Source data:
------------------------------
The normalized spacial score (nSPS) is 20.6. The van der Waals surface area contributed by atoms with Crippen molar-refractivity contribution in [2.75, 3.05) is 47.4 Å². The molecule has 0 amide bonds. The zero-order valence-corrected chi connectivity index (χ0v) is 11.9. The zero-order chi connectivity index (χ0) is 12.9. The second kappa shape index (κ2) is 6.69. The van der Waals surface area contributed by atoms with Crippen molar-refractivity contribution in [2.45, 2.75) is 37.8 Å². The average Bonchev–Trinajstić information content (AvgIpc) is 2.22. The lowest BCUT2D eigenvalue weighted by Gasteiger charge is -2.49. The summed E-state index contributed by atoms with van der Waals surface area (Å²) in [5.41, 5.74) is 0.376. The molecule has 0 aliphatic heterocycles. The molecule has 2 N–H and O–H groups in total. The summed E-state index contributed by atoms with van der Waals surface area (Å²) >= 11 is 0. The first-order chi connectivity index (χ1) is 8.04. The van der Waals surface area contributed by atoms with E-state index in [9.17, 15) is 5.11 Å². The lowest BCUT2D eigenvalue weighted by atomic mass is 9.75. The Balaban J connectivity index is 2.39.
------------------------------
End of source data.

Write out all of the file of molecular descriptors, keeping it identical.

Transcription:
The normalized spacial score (nSPS) is 20.6. The van der Waals surface area contributed by atoms with Crippen molar-refractivity contribution in [2.75, 3.05) is 47.4 Å². The molecule has 0 amide bonds. The zero-order valence-corrected chi connectivity index (χ0v) is 11.9. The zero-order chi connectivity index (χ0) is 12.9. The second kappa shape index (κ2) is 6.69. The van der Waals surface area contributed by atoms with Crippen molar-refractivity contribution in [2.45, 2.75) is 37.8 Å². The average Bonchev–Trinajstić information content (AvgIpc) is 2.22. The lowest BCUT2D eigenvalue weighted by Gasteiger charge is -2.49. The summed E-state index contributed by atoms with van der Waals surface area (Å²) in [5.41, 5.74) is 0.376. The molecule has 0 aliphatic heterocycles. The molecule has 2 N–H and O–H groups in total. The summed E-state index contributed by atoms with van der Waals surface area (Å²) >= 11 is 0. The first-order chi connectivity index (χ1) is 8.04. The van der Waals surface area contributed by atoms with E-state index in [9.17, 15) is 5.11 Å². The lowest BCUT2D eigenvalue weighted by atomic mass is 9.75. The Balaban J connectivity index is 2.39.